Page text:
Tag Archives: Chrysler

Can Chrysler be Saved?

According to David Olive at the Great Recession blogThe Chrysler/Fiat Partnership

It’s only a matter of time, but Chrysler will fail, this time for good.

There arguably was still a need for Chrysler the previous two times it dug a grave for itself and started covering itself with dirt. But no longer. Chrysler has outlived its usefulness, as its dwindling customer base makes clear. It will join Hudson, Pierce-Arrow and Studebaker down the memory hole. My best guess now is that the funeral will be in 2012, quite possibly sooner.

What matters about Chrysler’s government-assisted reorganization under creditor protection that was unveiled Thursday is solely that it spares Chrysler’s remaining workforce in Canada and the U.S. from joining the unemployment rolls at a time when an anemic economy cannot provide alternative jobs to Chrysler’s workforce.

But the Chrysler-Fiat alliance soon to emerge from bankruptcy will not revive along with the general economic recovery.

Chrysler was stripped of its engineering capabilities in new-product development by previous owner Daimler. And beyond the short-term government bailout funds from Washington, Ottawa and Queen’s Park, the culturally cumbersome Chrysler-Fiat entity will lack the money to be a viable competitor against a slew of rivals. Fiat is providing not a dime in capital for Chrysler’s revival. And the small-car technology Fiat is making available to Chrysler in exchange for 20 per cent of the "New Chrysler" is of dubious value, given Fiat’s dismal owner-satisfaction performance (worse even than Chrysler’s own abysmal customer-satisfaction ratings).

The Fiat subcompacts and minicars that we’re told are essential to Chrysler’s survival won’t arrive for years, since they and the Chrysler plants in which they are to be built need to be retrofitted to North America’s strict regulatory requirements. In the meantime, Chrysler will be stuck for several years with its incomplete product line. And those aging Chrysler products will be starved of the funds required to "refresh" them. 

It’s likely that the arrival of the Fiat small cars meant to plug the hole in Chrysler’s truck-and-SUV-heavy line-up will coincide with the anticipated assault on the North American market by far cheaper Chinese and Indian small-car models. The wide-open North American market is already crowded with Subarus, Suzukis, Kias and the small-car output of Toyota, Honda, Nissan, Ford, GM and even Daimler (Smart) and BMW (Mini Cooper). Fiat’s "help" will be too little, too late.

He does bring one possible idea, that is Chrysler as a mini-van company

As with the 500-channel media universe, the auto business is fragmenting into niches and niche players. In time we will have global firms that specialize in light and heavy-duty trucks and off-road vehicles, others in luxury, others in sports and roadster "performance" cars, others in plain-vanilla family people movers, be they crossovers, traditional sedans or minivans.

Chrysler can have a place in this new 21st-century industry, but only as a minivan producer and likely under a different name. The Chrysler name, sadly, has come to represent corporate brinksmanship rather than automaking.

If it weren’t for Chrysler’s "legacy" obligations to workers and retirees and the current rancid state of the economy, the firm’s obvious option to rebrand itself as "the minivan store" would now be taken. Chrysler did for a while successfully market its minivan operations with that name, which should be applied to the entire company, shorn of its other, non-viable operations. GM and Ford each have helpfully quit the minivan segment. A minivan-only firm – and this Chrysler remnant would be the only producer able to make that claim – would have to be the innovator in that sector to survive. And thus it would.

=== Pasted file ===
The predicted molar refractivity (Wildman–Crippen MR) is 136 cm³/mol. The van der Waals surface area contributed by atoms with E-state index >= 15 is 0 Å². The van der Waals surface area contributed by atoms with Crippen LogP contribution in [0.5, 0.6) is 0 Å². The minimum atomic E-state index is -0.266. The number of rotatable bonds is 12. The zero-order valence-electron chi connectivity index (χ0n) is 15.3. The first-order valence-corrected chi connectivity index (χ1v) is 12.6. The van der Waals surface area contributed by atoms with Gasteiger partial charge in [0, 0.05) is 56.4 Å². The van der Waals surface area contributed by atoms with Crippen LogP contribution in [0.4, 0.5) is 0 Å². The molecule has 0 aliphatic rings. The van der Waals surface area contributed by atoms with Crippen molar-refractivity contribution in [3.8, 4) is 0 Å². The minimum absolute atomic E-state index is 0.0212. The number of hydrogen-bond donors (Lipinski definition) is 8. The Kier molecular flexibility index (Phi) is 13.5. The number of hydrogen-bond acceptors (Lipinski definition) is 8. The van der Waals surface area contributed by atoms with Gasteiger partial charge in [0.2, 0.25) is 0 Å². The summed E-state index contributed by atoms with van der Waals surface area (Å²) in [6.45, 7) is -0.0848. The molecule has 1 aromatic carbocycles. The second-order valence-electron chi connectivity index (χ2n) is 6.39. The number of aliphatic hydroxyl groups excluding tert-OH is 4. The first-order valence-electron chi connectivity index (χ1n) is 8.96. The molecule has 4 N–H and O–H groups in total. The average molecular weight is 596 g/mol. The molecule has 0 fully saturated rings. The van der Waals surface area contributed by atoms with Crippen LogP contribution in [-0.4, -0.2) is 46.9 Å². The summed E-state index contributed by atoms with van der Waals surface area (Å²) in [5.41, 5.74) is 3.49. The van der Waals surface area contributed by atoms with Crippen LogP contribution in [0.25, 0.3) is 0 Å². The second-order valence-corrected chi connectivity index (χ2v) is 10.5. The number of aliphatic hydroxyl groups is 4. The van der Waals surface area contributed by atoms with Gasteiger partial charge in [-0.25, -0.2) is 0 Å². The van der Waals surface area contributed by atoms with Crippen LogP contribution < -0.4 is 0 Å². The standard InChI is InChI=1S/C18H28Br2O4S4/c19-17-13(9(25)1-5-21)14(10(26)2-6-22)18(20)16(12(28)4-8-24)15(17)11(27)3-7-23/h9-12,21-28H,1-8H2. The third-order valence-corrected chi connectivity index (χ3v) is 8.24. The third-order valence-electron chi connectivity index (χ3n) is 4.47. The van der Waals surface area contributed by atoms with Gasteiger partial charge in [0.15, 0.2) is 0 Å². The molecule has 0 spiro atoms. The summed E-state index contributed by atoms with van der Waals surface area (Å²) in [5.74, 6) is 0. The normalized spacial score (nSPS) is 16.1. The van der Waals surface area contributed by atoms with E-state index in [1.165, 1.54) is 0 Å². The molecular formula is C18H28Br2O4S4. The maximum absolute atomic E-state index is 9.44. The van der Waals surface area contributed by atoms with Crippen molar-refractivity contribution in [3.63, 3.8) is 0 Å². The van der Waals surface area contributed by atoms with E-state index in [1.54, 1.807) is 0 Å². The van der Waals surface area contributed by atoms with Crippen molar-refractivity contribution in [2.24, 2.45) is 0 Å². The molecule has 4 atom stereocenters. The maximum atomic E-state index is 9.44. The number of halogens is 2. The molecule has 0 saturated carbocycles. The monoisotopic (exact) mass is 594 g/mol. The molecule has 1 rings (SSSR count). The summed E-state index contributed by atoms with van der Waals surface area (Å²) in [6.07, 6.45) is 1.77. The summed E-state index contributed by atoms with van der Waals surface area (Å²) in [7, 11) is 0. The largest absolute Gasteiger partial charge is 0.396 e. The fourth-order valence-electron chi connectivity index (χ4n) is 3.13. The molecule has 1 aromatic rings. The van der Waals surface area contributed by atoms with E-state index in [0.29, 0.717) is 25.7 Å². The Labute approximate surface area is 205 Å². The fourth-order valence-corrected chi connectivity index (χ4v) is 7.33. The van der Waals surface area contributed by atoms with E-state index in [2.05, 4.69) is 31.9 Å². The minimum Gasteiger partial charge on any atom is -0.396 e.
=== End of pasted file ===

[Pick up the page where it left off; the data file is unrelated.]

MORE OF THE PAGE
Outside of the job losses and losses for it’s dealers, there doesn’t really seem to be a reason for Chrysler’s existence, it isn’t that large of a company any longer and what Daimler did to it was almost criminal.  While losing 58,000 jobs (plus related job losses at dealers and parts manufacturers) would be substantial, the steps the Obama administration and Fiat took this week seems to be only prolonging the suffering instead of dealing with the issue that Chrysler no longer makes enough new vehicles that are desired by the North American market to keep it viable.  I don’t see that changing anytime soon.

The Fiat Takeover of Chrysler

From David Olive over at the Great Recession blog has this great post on the Fiat takeover of Chrysler

fiat_logo_26_10_06 Just so we’re clear on the Fiat rescue of Chrysler that the White House is counting on:

Hell, if Washington is giving away a 20 per cent stake in Chrysler, give it to me. If Fiat won’t be taking on any of Chrysler’s debt and retiree obligations, and Washington is giving away Chrysler’s massive minivan plant in Windsor, one of the biggest – if not the biggest – vehicle assembly plant in the world, I’ll take it. The Jeep brand, free for the asking if your name is Sergio Marchionne? I’ve have some business experience – met a budget at a magazine I ran for a few years, operated a successful yard-maintenance business in my teens, bought a French-made Mercier racing bike with my paper-route earnings…(Fiat probably wants to buy Mercier, too.)

Man, somebody’s being played for a sucker here.

Working less, making less

From MSNBC

There were about 7.8 million part-time workers who would rather be working full-time as of January, according to the Bureau of Labor Statistics, a whopping 65 percent increase over a year earlier and about the same as the previous month.

The sharpest increase in the number of so-called “involuntary” part-time workers has come since the financial crisis hit full force in September, leaving many scared corporate executives anxious to save money wherever possible — including on payroll.

“Companies were very quick to pull the trigger on cutting everything,” said Ken Mayland, an economist with ClearView Economics.